Behavioral Ecology and Sociobiology

, Volume 68, Issue 8, pp 1273–1286 | Cite as

The development of sex differences in ring-tailed lemur feeding ecology

  • M. Teague O’Mara
  • Cathriona M. Hickey
Original Paper


Sex differences in feeding ecology may develop in response to fluctuations in physiological costs to females over their reproductive cycles, or to sexual size dimorphism, or function to minimize feeding competition within a group via resource partitioning. For most mammal species, it is unknown how these factors contribute to sex differences in feeding, or how the development of males and females reflects these intraspecific feeding differences. We show changes in dietary composition, diversity, overlap, and foraging behavior throughout development in ring-tailed lemurs (Lemur catta) and test how the development of sex differences in feeding is related to female costs of reproduction and year-round resource partitioning. Sex differences in dietary composition were only present when females were lactating, but sex differences in other aspects of feeding, including dietary diversity, and relative time spent feeding and foraging, developed at or near the time of weaning. Sex difference in juveniles and subadults, when present, were similar to the differences found in adults. The low year-round dietary overlap and early differences in dietary diversity indicate that some resource partitioning may begin with young individuals and fluctuate throughout development. The major differences between males and females in dietary composition suggest that these larger changes in diet are closely tied to female reproductive state when females must shift their diet to meet energetic and nutritional requirements.


Behavioral development Diet Juvenile Female dominance Reproduction Resource partitioning Lemur catta 



The authors would like to thank Ayden Sherritt, Paul Stephen, and Andy Fogel for their help with data collection. The authors thank Madagascar National Parks, the Ministére des Eaux et Forêt, and ESSA-Forêt Université d’Antananarivo for research permission, and to the staff at Beza Mahafaly and MICET for facilitating logistics. Michelle Sauther, Frank Cuozzo, Jacky Antho, Stephanie Meredith, Andry Randrianandrasana, Jeannin Ranaivonasy, Benjamin Andriamihaja, and the members of the Beza Mahafaly Ecological Monitoring Team were all supportive of the fieldwork, as were Alison Richard and Robert Dewar. Leanne Nash, Kate Ihle, Meg Crofoot, Stephanie Meredith, and two anonymous reviewers greatly improved this manuscript. This work was supported by the National Science Foundation DDIG (BCS 0851761), the J. William Fulbright Foundation, Sigma Xi and its ASU chapter, the ASU Graduate and Professional Students Association, and the ASU School of Human Evolution and Social Change.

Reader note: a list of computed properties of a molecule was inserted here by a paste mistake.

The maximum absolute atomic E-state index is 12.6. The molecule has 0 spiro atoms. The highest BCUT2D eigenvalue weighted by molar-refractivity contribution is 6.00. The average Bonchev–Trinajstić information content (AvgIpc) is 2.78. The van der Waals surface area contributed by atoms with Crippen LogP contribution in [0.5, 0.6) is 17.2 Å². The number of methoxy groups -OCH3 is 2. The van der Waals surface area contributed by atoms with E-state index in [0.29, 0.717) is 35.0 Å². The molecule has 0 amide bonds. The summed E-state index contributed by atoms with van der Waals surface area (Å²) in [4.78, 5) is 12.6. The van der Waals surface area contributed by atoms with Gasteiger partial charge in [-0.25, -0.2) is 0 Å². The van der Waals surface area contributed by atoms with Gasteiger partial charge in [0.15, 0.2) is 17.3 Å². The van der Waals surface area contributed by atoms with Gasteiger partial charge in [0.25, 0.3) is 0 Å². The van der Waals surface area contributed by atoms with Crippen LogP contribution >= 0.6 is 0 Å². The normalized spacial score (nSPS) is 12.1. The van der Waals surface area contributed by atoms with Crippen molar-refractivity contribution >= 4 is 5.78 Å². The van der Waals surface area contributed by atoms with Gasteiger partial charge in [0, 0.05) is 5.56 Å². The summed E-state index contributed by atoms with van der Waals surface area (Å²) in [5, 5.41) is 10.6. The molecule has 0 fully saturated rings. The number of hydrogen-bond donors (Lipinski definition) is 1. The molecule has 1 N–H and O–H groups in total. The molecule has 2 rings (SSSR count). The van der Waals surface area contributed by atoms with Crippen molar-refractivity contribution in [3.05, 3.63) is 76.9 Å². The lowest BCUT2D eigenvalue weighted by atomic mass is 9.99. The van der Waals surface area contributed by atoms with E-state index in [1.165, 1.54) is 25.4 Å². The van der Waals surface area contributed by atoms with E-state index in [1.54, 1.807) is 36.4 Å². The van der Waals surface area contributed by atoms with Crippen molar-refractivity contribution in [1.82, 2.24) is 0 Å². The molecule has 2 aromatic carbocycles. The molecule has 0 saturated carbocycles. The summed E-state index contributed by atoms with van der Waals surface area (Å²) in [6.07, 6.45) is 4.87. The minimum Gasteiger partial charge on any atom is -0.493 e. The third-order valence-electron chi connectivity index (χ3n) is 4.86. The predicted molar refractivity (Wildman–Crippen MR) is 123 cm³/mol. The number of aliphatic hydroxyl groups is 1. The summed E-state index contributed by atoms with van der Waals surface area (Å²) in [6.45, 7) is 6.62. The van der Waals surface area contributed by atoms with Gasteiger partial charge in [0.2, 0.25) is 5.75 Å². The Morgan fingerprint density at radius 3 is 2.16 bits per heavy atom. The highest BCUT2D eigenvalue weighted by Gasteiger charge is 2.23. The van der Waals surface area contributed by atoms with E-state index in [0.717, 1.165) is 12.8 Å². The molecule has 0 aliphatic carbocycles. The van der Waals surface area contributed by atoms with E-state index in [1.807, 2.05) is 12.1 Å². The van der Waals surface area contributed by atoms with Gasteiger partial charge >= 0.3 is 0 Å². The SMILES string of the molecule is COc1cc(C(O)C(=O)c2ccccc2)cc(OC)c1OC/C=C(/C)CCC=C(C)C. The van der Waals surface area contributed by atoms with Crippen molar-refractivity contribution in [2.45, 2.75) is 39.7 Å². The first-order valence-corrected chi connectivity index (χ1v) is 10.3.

Ethical standards

All methods conformed to the Guidelines for the Use of Animals in Research of the Animal Behavior Society and were approved by the IACUC at Arizona State University (08-983R) and by Madagascar National Parks (135/07; 257/09).

Supplementary material

265_2014_1738_MOESM1_ESM.docx (44 kb)
ESM 1 (DOCX 44 kb)


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© Springer-Verlag Berlin Heidelberg 2014

Authors and Affiliations

  1. 1.Smithsonian Tropical Research InstitutePanamáPanamá
  2. 2.School of Human Evolution and Social ChangeArizona State UniversityPhoenixUSA
  3. 3.Zukunftskolleg and Department of BiologyUniversity of KonstanzKonstanzGermany
  4. 4.Department of Migration and Immuno-EcologyMax Planck Institute for OrnithologyRadolfzellGermany
  5. 5.CIRCLE, Environment DepartmentUniversity of YorkYorkUK

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